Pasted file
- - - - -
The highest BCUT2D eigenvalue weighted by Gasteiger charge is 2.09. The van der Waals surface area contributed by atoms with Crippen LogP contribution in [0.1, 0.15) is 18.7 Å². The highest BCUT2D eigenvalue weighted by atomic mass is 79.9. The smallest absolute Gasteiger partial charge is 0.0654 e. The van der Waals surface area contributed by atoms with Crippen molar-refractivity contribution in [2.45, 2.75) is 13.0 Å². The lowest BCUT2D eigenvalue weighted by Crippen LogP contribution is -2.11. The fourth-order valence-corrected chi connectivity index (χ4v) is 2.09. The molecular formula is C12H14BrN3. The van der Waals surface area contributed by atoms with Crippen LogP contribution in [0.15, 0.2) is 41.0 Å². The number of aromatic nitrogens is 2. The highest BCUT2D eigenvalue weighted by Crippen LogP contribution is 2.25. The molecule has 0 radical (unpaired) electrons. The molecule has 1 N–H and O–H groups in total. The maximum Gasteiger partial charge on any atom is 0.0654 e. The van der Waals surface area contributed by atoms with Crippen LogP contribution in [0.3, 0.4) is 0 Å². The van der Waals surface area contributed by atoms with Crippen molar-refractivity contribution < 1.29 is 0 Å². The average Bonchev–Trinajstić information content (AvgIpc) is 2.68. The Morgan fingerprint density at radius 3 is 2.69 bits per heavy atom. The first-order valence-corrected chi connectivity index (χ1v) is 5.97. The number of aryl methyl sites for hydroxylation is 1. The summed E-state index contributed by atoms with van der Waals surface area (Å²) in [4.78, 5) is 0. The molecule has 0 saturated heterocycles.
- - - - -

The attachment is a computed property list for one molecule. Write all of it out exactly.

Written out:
The highest BCUT2D eigenvalue weighted by Gasteiger charge is 2.09. The van der Waals surface area contributed by atoms with Crippen LogP contribution in [0.1, 0.15) is 18.7 Å². The highest BCUT2D eigenvalue weighted by atomic mass is 79.9. The smallest absolute Gasteiger partial charge is 0.0654 e. The van der Waals surface area contributed by atoms with Crippen molar-refractivity contribution in [2.45, 2.75) is 13.0 Å². The lowest BCUT2D eigenvalue weighted by Crippen LogP contribution is -2.11. The fourth-order valence-corrected chi connectivity index (χ4v) is 2.09. The molecular formula is C12H14BrN3. The van der Waals surface area contributed by atoms with Crippen LogP contribution in [0.15, 0.2) is 41.0 Å². The number of aromatic nitrogens is 2. The highest BCUT2D eigenvalue weighted by Crippen LogP contribution is 2.25. The molecule has 0 radical (unpaired) electrons. The molecule has 1 N–H and O–H groups in total. The maximum Gasteiger partial charge on any atom is 0.0654 e. The van der Waals surface area contributed by atoms with Crippen LogP contribution in [0.3, 0.4) is 0 Å². The van der Waals surface area contributed by atoms with Crippen molar-refractivity contribution < 1.29 is 0 Å². The average Bonchev–Trinajstić information content (AvgIpc) is 2.68. The Morgan fingerprint density at radius 3 is 2.69 bits per heavy atom. The first-order valence-corrected chi connectivity index (χ1v) is 5.97. The number of aryl methyl sites for hydroxylation is 1. The summed E-state index contributed by atoms with van der Waals surface area (Å²) in [4.78, 5) is 0. The molecule has 0 saturated heterocycles.